To sum up, technology helps the live industry by increasing audience development (through enhanced discovery), diversifying the means of engagement with participating fans and building loyalty, but also by driving additional revenues through simplifying ticket, merch, and even music purchase processes.
Florence + The Machine and Live Streams
There are two events that qualify this particular artist as a noteworthy case study. First, the live streaming of her sold-out launch gig for Ceremonials in October 2011. According to LoveLive, the company that produced the streaming (along with a similar experiment for PJ Harvey, both being commissioned by Universal Music), the concert was made available via the artists’ official websites and embedded on Facebook and The Guardian. Pay-per-view streaming is very rare in music, but fans paid an encouraging £3.99 ($6.30) to see Florence + The Machine perform. In addition to a unique access code to the stream, fans were engaged in a live chat platform and got downloadable souvenir programs. The show moved from online to TV, with Channel 4 receiving rights to broadcast at a later date, along exclusive interviews and backstage material. Although final stats are not disclosed, LoveLive boasts “exceptional viewing figures,” “significant conversation amongst social communities and worldwide reach.”
There are a few conclusions to be drawn: the first and most obvious being that video and live streaming are growing (backed by stats*). Moreover, true fans are ready to pay premium prices for exclusive streams £3.99 ($6.30) for an hour or two is enormous compared to a £10 ($10) month for unlimited music on Spotify and Rdio; or the average £7.99 ($9.99) for an album that you get to keep, not “rent.” Although digital growth is spectacular, TV (and mainstream media, by extension) is not dead — not by far. While online remains the primary medium to engage core fans, that are closely connected to the artist; traditional media is the one getting the wider reach. That’s why this event, along backstage footage and additional content have been later broadcasted on UK’s Channel 4.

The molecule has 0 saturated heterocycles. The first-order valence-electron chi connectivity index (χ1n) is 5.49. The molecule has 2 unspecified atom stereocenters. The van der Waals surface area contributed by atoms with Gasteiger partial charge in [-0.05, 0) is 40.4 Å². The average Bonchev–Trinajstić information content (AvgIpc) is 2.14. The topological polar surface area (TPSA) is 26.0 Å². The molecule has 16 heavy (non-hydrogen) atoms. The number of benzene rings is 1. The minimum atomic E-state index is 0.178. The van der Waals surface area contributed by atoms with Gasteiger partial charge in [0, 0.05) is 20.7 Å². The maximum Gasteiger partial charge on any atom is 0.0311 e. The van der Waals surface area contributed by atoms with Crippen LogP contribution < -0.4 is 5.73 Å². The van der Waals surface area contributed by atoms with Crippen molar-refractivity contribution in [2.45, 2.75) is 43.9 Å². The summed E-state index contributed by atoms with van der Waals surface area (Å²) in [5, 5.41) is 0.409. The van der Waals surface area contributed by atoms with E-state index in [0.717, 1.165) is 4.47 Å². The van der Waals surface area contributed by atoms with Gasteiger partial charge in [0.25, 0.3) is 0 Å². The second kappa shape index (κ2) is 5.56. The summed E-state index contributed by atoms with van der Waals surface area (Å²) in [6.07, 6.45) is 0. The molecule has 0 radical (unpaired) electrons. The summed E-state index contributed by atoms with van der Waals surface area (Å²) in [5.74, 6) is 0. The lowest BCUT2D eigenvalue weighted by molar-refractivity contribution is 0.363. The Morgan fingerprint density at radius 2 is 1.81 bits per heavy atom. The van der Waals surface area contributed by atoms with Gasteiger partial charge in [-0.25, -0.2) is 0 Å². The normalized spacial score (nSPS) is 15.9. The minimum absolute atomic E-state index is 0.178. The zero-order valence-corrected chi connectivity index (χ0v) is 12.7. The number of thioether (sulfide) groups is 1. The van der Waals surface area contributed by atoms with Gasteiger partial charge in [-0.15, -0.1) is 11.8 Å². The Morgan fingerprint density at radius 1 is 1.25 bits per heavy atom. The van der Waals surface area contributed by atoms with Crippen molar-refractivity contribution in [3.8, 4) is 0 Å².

Furthermore, we live in an era of impatience, of an increasingly shorter attention span: long gone are the times when (average) fans watched shows transfixed, they now fidget and need interaction, live chats, Facebook shares, Twitter hashtags and creating a conversation around the event they are watching. These aspects seem to have been understood by HP, when they sponsored the live streaming of Florence’s concert at The Royal Albert Hall. Not only did they encourage social media involvement and word-of-mouth, but they offered eight possible angles to stream the concert from — fans could opt between a panoramic view, or a zoom on a corner of the orchestra or Florence herself — and could switch between angles at any time. This is not a viable solution for shorter videos, but there are early signs of a solution: 360° videos. Some of the artists who have used this technology are Professor Green and Will.I.Am. Both these projects are sponsored — by Doritos and Intel respectively.